John Cage

Essays and posts on the music of American composer John Cage (1912-1992)

4 — Law and freedom

In his writings “Defense of Satie” and “Forerunners of modern music”, Cage attempted to build a framework for music that could integrate what he needed in his life from both traditional and avant-garde music. In the process his work and thought began moving in the direction of “self-knowledge through self-denial”.

An ancient Indian relief of Durga combined with a painting by Russolo

3 — Integrating opposites

In 1948, Cage was completely in alignment with Ananda Coomaraswamy’s severe criticisms of Western art. At the same time, it directly contradicts Cage’s own career, built by playing the role of the brash individualist, modeling himself on artists such as the “Art of Noises” Futurist Luigi Russolo. This conflict is a key factor in the history of Cage’s path in the late 1940s.

2 — The purpose of music

“To what end does one write music?” For a composer like John Cage, this was not just a question about the meaning of his work, it was a question about the meaning of his life. It is not surprising, then, that Cage would turn to sources that combined the artistic and the religious to seek out answers.

1 — Confessions (1948)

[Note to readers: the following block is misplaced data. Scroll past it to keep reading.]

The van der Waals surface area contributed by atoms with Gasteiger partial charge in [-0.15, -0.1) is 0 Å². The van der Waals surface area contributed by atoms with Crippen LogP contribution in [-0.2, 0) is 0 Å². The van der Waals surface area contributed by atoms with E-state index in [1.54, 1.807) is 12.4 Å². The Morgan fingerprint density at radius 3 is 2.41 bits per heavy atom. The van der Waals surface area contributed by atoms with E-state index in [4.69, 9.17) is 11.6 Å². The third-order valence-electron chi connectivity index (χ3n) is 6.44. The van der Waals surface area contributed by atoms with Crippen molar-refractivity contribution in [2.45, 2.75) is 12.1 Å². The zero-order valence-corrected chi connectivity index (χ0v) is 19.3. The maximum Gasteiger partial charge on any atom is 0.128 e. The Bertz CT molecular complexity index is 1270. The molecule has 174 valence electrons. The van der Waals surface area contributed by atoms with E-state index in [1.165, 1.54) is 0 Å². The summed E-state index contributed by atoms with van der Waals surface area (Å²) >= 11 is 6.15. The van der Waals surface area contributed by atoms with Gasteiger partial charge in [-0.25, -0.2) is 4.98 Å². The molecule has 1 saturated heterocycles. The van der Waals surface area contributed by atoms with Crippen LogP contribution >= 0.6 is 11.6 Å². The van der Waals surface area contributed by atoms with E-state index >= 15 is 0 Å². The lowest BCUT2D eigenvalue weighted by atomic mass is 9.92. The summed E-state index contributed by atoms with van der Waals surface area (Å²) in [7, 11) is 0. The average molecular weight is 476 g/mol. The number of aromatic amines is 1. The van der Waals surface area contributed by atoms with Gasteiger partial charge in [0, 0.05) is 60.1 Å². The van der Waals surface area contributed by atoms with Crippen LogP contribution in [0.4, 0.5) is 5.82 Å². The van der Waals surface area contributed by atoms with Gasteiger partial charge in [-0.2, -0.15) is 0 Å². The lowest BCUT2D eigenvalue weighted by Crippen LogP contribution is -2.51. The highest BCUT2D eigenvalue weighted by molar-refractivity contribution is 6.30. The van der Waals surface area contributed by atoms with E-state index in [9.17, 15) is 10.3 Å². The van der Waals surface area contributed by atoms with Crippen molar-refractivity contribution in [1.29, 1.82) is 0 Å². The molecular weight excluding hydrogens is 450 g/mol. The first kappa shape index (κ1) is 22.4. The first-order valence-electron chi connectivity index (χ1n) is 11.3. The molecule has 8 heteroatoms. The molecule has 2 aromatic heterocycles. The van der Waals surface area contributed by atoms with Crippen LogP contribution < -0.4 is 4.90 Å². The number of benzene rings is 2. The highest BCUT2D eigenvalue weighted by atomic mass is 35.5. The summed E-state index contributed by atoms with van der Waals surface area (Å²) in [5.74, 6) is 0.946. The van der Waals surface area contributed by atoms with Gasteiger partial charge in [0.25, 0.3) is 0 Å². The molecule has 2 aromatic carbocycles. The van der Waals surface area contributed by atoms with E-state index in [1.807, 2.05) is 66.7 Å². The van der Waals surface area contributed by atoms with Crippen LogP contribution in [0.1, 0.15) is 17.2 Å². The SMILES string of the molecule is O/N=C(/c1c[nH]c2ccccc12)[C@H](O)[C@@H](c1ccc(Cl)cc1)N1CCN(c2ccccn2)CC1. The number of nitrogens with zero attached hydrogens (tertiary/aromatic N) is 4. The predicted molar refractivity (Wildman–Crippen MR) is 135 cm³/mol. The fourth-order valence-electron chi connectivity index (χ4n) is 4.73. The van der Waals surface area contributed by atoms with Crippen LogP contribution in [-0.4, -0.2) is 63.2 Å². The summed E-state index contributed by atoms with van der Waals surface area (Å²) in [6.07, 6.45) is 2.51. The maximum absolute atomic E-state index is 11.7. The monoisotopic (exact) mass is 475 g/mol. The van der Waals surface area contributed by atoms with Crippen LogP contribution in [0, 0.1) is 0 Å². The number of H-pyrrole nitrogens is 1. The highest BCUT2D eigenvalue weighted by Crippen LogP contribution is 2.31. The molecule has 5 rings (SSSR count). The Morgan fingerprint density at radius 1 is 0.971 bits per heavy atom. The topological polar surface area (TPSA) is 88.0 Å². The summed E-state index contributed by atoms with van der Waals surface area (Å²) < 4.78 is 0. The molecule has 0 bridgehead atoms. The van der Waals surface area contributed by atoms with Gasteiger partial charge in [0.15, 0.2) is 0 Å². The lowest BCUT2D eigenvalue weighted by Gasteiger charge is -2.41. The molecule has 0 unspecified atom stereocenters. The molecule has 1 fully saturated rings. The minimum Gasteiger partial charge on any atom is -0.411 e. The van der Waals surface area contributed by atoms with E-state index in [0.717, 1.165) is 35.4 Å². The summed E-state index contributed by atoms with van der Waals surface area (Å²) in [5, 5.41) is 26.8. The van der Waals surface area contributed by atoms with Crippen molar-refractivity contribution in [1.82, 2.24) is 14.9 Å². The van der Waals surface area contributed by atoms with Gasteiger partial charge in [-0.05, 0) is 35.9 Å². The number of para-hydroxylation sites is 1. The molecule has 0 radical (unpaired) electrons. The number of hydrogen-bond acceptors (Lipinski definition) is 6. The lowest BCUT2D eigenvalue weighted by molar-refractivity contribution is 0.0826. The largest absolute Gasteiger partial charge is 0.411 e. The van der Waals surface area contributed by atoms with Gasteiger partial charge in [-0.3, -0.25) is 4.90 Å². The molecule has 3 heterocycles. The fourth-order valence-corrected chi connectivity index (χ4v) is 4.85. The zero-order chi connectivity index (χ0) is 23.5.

John Cage’s “A composer’s confessions” tells the story of his professional ambition, its failed realization, and the resulting disappointment and self-doubt. Disillusioned in New York, he turned away from the world, looked inward, and began a search for meaning.

Introduction — The still point (1951)

Introduction to a series of posts on John Cage’s musical and spiritual path of the 1940s and early 1950s. To understand his taking up of chance in 1951, you have to understand this journey, and to fully understand the journey, you must be able to see it as a journey into both musical silence and inner silence.

The unclear boundary between David Tudor and John Cage

I’ve been thinking about David Tudor and John Cage a good deal lately, following some hunches to develop what I think is a useful way of looking at their history in the 1960s. I don’t know that I’m completely convinced of my story line here, but it’s intriguing.

John Cage: Freeman Etudes

This combines the two texts that accompany the two volumes of the recording by Irvine Arditti. The first part is a general discussion of the work; the second part is an account of the completion of this work after a lengthy hiatus.